Newspaper Page Text
I Wm. Brinig's 0. K. Sto I
a 24 EAST PARK STREET
is the store for the working man. It is your store. It i
is the store for the people who want to save. It studies *U
your wants and it increases daily, scheming every way *
to save you money. Christmas is but a few days off
and if you give, come in. We have a good assortment
of essential wearing apparel. Prices far lower than
U any other store in the city. Tomorrow is Market Day
at the 0. K. Store, and I am cutting the cost to ribbons. *
r WM. BRINIG, Price Cutter.
I EXTRA FOR THE BOYS
* $6 boys' brown English $1 combination sets, gar- *
Swalking $4.25 ters and arm
shoes ........ ..........bands .. ............. 65C
$10 boys' chinchila over- $1.50 silk 89c
-* coats; a good $ 01 hose -------..........
Sgift ............ U$95 $1.50 suspenders, 69€
* $5 boys' jersey sweaters; in boxes .......
* appreciated by ol90 o $1 ties, in all
* every boy colors........ --- ------ 49c I
a $15 boys' blue serge suits, $12.50 bath
® waist line es- robes ..--......95.... 7
* sential --- ... $10.9 $15 mackinaws; $795
S$12.50 boys' suits in new designs ......
mixed colors; somethin $2.50 women's comfy
Sdesirabled colors; somethin slippers; all $175
S at ..................... $ 45 colors ............... ,75
$2.50 women's comfy
* $10 children's suits in slippers; leather $1 71
* corduroy or mixed goods, soles ............ ,U
$2 boys' union suits; a $1.25 women's 75c
good present to keep creton slipers ......
them warm, $125 $1.75 chi dren's .. 25 i
at c------------- omfy slippers . 2 I
$1.50 ties, in $1.0o $1.50 women's silk 95c
boxes s......... U hose - - 95c
* $1.50 mufflers 95c $2.25 women's 1 N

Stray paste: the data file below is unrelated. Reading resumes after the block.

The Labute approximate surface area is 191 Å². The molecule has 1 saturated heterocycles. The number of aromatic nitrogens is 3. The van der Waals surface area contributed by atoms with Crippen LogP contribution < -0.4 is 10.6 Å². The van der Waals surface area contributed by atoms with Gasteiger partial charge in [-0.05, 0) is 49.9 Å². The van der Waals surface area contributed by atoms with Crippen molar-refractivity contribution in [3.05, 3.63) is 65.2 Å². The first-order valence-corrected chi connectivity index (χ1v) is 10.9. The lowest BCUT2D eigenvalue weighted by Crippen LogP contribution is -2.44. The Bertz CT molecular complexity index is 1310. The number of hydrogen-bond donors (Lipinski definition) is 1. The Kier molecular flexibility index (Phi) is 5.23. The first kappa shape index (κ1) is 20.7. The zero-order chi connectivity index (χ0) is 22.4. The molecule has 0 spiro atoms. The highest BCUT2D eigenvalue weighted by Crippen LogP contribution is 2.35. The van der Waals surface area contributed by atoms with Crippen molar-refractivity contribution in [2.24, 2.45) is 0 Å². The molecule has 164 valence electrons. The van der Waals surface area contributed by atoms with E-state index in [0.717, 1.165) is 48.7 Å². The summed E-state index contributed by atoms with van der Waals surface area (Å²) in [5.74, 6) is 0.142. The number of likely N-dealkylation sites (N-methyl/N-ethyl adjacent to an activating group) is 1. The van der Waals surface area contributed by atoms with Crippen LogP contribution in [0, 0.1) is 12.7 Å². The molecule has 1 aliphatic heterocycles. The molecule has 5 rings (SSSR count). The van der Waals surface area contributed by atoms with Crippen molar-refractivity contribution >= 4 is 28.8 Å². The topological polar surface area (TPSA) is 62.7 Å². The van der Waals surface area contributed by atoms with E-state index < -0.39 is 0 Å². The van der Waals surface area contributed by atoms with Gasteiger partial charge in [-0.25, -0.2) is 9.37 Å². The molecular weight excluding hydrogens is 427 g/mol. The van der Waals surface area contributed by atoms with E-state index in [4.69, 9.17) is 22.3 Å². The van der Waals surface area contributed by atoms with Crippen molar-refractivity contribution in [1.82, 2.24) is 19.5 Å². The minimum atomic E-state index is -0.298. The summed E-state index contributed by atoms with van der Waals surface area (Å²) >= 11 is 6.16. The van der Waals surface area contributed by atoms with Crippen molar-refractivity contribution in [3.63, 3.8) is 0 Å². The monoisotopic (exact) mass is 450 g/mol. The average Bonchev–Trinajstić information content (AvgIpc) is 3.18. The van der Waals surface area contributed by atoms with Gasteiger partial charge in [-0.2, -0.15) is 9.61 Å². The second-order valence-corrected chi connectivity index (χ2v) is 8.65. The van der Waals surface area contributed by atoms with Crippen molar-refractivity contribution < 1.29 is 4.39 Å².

at ............... ........... silk hose ......... $1 25
e I have the largest stock to choose from-and the low
* est prices. Reduce the high cost of living. Buy at the
O. K. STORE
24 EAST PARK STREET-AND SAVE
You Have to Eat
-So get the best at
the lowest price possi
Dinners cooked by
a real chef.
lMcCAIBE & JIMcCLEL
LAND, 110 W. Bdwy.
AT REASONABLE PRICES
Best Gold Crowns............$5.00
Best Porcelain Crowns...... $5.00
Bridge work per tooth....$5.00
Full Set of Teeth .............$8.00
Gold, Silver and Porcelean
fillings according to size and
ALL WORK GUARANTEED
Patients are carefully and
conscientiously treated. Best i
up-to-date methods in painless
26 Years at the Same Old Stand i
Careful and skilled dentists
Montana Dental Co.
THE OLD RELIABLE OFFICE
Phone 730-J. 114% N. Main St.
Have your teeth examined free
112 W. PARK STREET
NOTICE TO ELEC
All members of Local No. 65 are
requested to be present at next regu
lar meeting Friday evening, Dec.
9!. Nomination of officers.
+dv. WM.. FOLEY. l1c.-Soc.
NEW PAPER STARTED AT
POCATELLO, IDAHO TODAY
I Today is lihe birthday of a new
labor papler ill PIocatello, in which
the editorial and business depart
mnents iare comllposed principally of
Montanans, amnonig whom are a num
hter of forlmllr liutt e tewspaper meni.
aceortling to advices which have
rcached ihere Iloin the nmetropolis of
The new paper- --the Pocatello
E vening Hlerald--was scheduled to
makec its initial bow this afternoon.
'the paper, which is said to Ibe
ba'cked by tihe organized labor nio\e
ienat iln Pocatello, has secured
Hearst 's International News service
and is said to be equippled with one
of the most modern newspapaer p lanti
ill the west. In politics it will be
ildet.endent d.lemocratic i.
W\illiaml \Weigand. forlnerly circu
lttion illanager of the Bultte )aily
Post. is ini charge of the business
mianiagement of the new paper. W\il
liam A. Glass, until recently iadver
tising manager of the Miner, is inl
charge of the Plocatello's ad depart
MARKET TO REMAIN OPEN
NIGHTS BEGINNINC MONDAY
alanager .Jo)n ILega.e has all
unounced that beginning Monday, Dec.
22, the city market will be open eve
nings until after (Christlmas. He says
thlat by that time the vendors will
have their stocks urranged and will
ie able to take care of a big holiday
We expect that thile plumbing will
all be in by that time." said Mr. Le
gIre. "arnd the crlcalmery which has
totien installed \\ill pIrobably be doing